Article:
Formally speaking, while German regulations are quite restrictive regarding the military exports in conflict-rid countries, they do allow an exception based on the Article 51External link of the UN Charter, which underlines “the inherent right of individual or collective self-defence if an armed attack occurs against a Member of the United Nations“ – for which Ukraine could qualify. Additionally, there is Germany’s past record of arms exports, for instance to EgyptExternal link and Saudi ArabiaExternal link – two countries that were recently involved in domestic or external conflicts and crises – which raises more questions about to what extent Germany in reality practices what it preaches.

Furthermore, German strategic culture does not only impair the country’s ability to be more active in the security and military area. Some scholarsExternal link even argue that “strategic thinking” and “geopolitical power politics” is “completely alien” to Germany’s political class. That is why Germany often suffers from leadership qualities, especially when it comes to the geopolitical competition with illiberal powers. When a strong deterrent and a firm positioning is needed Berlin’s first reflex seems to be to fold because "power politics is bad"External link and only dialogue can solve a crisis.

It’s the economy, stupid!

Part of Germany’s Culture of National Security is also a dominance of economistic thinking in foreign policy that often takes precedence over a more strategic approach. From this perspective, very often, the Social-Democratic Party of Germany (SPD) is blamed for Germany’s ambiguity towards liberal world order and accommodating approach towards illiberal great powers derived from Germany’s economic and energy interests. It was a recent manifestation of the prevalence of economistic thinking when the Social-Democrat chancellor Olaf Scholz called the controversial Nordstream pipeline a “purely private-sector project"External link and the party‘s secretary general urged not to mix it up "with responses to Russia's territorial controversies with Ukraine and human rights issues."External link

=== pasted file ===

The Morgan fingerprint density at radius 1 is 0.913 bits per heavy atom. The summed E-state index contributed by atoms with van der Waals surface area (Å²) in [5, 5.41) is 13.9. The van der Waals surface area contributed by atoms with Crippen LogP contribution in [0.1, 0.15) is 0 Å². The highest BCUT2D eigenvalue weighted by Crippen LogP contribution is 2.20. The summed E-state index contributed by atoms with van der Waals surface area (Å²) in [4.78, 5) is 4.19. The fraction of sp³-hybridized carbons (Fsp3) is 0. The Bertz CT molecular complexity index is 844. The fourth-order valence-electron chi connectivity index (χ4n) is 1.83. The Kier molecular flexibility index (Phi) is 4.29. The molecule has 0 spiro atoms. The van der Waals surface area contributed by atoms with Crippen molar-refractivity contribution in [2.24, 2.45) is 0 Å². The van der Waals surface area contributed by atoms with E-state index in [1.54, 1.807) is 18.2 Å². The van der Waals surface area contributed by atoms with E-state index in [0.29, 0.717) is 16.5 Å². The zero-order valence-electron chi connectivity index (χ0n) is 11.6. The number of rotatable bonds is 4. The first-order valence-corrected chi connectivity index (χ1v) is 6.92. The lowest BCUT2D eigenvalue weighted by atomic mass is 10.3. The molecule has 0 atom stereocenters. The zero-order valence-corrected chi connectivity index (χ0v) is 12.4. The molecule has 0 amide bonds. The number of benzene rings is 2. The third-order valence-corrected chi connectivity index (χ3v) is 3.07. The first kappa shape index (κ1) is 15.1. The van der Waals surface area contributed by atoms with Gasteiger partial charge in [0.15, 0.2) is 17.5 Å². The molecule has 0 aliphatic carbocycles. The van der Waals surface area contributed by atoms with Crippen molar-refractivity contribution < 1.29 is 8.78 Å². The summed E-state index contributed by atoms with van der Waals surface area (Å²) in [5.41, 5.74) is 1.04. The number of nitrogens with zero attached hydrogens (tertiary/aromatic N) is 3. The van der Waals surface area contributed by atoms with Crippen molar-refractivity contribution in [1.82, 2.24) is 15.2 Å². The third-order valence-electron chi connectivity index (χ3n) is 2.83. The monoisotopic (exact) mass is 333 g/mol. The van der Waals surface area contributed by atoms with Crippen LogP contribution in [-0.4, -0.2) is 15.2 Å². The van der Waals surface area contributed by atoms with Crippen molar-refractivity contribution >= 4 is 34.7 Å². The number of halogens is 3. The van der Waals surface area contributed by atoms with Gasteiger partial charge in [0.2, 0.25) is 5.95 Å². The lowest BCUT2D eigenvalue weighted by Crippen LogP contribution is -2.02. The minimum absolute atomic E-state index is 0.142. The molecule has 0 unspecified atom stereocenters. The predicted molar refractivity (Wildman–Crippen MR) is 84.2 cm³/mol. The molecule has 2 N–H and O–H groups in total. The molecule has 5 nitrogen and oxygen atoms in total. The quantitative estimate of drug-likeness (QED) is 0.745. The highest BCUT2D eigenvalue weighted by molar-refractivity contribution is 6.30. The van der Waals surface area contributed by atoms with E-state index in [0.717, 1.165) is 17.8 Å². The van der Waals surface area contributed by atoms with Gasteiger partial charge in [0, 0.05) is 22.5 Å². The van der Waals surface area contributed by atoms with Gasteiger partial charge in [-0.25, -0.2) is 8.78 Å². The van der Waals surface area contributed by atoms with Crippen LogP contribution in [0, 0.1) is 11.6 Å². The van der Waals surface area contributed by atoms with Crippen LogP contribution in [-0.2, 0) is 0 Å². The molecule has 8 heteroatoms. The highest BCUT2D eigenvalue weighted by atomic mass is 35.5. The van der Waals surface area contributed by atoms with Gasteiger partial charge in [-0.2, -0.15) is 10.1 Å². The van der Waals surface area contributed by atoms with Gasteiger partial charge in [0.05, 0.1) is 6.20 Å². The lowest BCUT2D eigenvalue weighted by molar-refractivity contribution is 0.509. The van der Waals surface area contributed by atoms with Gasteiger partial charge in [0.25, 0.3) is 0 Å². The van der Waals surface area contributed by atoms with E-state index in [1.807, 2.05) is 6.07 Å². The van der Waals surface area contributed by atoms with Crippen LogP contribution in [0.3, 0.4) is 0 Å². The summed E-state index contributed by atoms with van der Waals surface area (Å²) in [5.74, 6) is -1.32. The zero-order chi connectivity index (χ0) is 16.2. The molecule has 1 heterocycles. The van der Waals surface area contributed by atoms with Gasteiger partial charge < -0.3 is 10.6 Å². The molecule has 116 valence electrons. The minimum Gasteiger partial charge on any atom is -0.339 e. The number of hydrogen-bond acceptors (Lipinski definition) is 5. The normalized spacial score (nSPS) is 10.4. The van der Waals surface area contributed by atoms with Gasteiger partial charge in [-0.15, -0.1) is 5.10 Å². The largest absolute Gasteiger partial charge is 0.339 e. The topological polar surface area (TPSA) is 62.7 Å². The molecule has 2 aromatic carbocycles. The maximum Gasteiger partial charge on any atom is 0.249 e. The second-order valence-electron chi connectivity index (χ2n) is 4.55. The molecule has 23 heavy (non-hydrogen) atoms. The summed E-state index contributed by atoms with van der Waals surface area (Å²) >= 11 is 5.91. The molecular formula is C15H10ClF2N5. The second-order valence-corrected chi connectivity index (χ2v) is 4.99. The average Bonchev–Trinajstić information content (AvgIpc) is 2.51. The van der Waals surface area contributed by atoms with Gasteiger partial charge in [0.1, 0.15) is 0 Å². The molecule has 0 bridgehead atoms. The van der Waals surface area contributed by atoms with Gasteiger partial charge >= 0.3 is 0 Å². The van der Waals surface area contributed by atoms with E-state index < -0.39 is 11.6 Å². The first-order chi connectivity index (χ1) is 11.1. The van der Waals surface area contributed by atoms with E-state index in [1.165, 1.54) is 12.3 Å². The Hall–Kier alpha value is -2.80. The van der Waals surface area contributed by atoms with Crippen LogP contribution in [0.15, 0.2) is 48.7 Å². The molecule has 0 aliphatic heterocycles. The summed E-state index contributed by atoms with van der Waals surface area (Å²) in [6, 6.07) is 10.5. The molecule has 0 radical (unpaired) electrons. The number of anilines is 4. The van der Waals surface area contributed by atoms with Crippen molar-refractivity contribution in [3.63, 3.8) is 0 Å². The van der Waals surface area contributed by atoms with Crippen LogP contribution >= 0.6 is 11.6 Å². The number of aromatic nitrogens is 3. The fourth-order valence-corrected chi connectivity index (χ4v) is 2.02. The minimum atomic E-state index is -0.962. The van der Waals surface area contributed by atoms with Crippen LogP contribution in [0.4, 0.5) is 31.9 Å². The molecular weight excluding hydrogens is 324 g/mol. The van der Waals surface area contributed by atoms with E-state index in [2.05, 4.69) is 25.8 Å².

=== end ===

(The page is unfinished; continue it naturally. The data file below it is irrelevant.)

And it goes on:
The economistic mindset is not a one-party problem, however. Angela Merkel’s Christian Democratic Union (CDU) is equally complicit in Germany’s flawed Russia (and China) policy. It is worth noting that the Nord Stream 2 pipeline was both initiated and finalized under Angela Merkel’s chancellorship. Before ending her term in office, Chancellor Merkel made sure the US waived the sanctions, which shookExternal link faith in Germany among the Eastern European member statesExternal link and partnersExternal link once again. Even after Merkel’s departure from CDU the new leadership under Friedrich Merz still sticks to economistic foreign policy, describing the potential exclusion of Russia from the SWIFT system as an “atomic bomb for the capital markets”.External link To summarize, while the post-Cold War Russia-biased Ostpolitik was shaped by the SPD, it was equally embraced by the CDU, and in terms of Russia policy, the gap is not that big between the two largest parties of Germany.

Not all parties in Germany follow an economistic mindset, however. It is somewhat of a paradox that it is the Greens - a party with progressive and anti-militarist roots – who defyExternal link Germany's cuddly approach towards the bulwarks of international authoritarianism.External link The Greens have been outspoken critics of the Nordstream pipeline and supported a more hawkish approach towards Russia and China. It was also a Green politician, Robert Habeck, now the vice chancellor and the “superminister” of economy and climate action, who for the very first time broke the big German taboo and raisedExternal link the issue of supplying weapons to Ukraine in May 2021. The idea was quickly revoked, however, and the acting Green Foreign Minister, Annalena Baerbock recently ruled outExternal link arms deliveries to Ukraine.

Beyond Geopolitics